Update on the latest news, sports, business and entertainment:

March 08, 2017 - 4:37 am


Women's March organizers call for 'A Day Without a Woman'

PHILADELPHIA (AP) — Organizers of January's Women's March are calling for women to take the day off and encouraging them not to spend money to show their economic strength and impact on American society.

Today's "A Day Without a Woman" is the first national action by organizers since the nationwide marches held the day after President Donald Trump's inauguration. They drew millions of women onto the streets to protest misogyny, inequality and oppression. Though it is unclear how many women could participate, thousands across the country have signaled their support and interest online and to employers.

The event coincides with the U.N.-designated International Women's Day, and organizers say they want to "stand with women around the globe" who supported their efforts Jan. 21 with similar protests in cities around the world.


Wind conditions should ease, helping crews battle wildfires

HUTCHINSON, Kan. (AP) — Winds are expected to diminish as emergency crews in four states continue to battle wildfires that have killed six people and destroyed hundreds of square miles of land.

The Oklahoma-based Storm Prediction Center said Tuesday that the powerful wind gusts that fanned the wildfires in Kansas, Colorado, Oklahoma and Texas should diminish to about 10 to 20 mph on Wednesday, with temperatures likely topping in the 70s.


Bus carrying seniors hit by train, killing 4

BILOXI, Miss. (AP) —Officials in Biloxi, Mississippi, says four people were killed and 40 others were injured when a freight train smashed into a charter bus at an intersection.

Seven of the injured are in critical condition.

The trip was organized by a senior center near Austin, Texas.

It took rescuers more than an hour to pull the victims out of the wreckage.


Los Angeles Mayor Eric Garcetti easily wins second term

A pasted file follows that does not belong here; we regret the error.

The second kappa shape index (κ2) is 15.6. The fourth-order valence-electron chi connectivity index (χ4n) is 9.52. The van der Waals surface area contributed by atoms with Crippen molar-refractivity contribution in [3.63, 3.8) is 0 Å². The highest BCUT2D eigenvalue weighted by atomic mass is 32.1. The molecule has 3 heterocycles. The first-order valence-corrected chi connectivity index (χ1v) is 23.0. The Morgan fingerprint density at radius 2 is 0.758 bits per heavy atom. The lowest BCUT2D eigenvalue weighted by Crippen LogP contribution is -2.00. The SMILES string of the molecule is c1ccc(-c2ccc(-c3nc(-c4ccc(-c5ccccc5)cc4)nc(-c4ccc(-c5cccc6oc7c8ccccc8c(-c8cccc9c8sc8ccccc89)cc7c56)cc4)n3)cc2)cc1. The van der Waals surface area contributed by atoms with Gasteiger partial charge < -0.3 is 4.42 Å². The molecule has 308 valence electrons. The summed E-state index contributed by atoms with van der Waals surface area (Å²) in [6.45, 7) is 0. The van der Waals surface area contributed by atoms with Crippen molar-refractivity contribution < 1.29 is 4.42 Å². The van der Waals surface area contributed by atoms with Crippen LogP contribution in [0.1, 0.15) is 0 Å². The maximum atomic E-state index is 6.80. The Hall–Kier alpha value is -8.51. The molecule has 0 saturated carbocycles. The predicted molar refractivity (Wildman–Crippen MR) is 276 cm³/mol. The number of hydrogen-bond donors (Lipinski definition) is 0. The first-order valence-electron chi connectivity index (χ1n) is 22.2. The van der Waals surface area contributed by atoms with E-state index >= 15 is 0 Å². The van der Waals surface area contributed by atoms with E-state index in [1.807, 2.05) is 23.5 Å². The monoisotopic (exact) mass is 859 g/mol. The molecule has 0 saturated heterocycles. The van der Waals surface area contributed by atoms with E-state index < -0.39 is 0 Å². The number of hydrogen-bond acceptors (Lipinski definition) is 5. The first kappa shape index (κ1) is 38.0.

LOS ANGELES (AP) — Los Angeles Mayor Eric Garcetti has claimed a second term, easily trouncing 10 little-known rivals in an election with a tiny turnout but potentially major implications for the nation's second largest city.

The 46-year-old Democrat had an insurmountable lead by winning 81 percent of the first 70,000 votes counted.

Mitchell Jack Schwartz was in second with nearly 8 percent, and eight other candidates had 3 percent or less.


Kasich warns against Medicaid phase-out

WASHINGTON (AP) — Ohio Gov. John Kasich (KAY'-sik) says phasing out Medicaid coverage without a viable alternative is "counterproductive" and potentially risky.

The Republican governor's tweet Tuesday comes in response to House Republicans' health care proposal.

Kasich, a frequent critic of GOP health care proposals, says he supports replacing the Affordable Care Act with "more conservative market-driven reforms" that work to control health-care costs, but the final fix must involve both Republicans and Democrats.

He says the proposed Medicaid phase-out "unnecessarily" risks the states' ability to treat "the drug-addicted, mentally ill and working poor who now have access to a stable source of care."

Kasich has been a leader among governors urging Congress to adopt an alternative that would change Medicaid from an open-ended federal entitlement to a program designed by each state within a financial limit.


China says NKorea could suspend nukes for halt in US drills

BEIJING (AP) — China has proposed that North Korea could suspend its nuclear and missile activities in exchange for a halt in joint military drills conducted by the U.S. and South Korea.

Foreign Minister Wang Yi said Wednesday that escalating tensions on the Korean peninsula were like "two accelerating trains, coming toward each other with neither side willing to give way."

Wang asked: "Are the two sides really ready for a head-on collision?"

He added that as a first step to defusing the looming crisis, the North might suspend its nuclear and missile activities if the U.S. and South Korea halted their military exercises.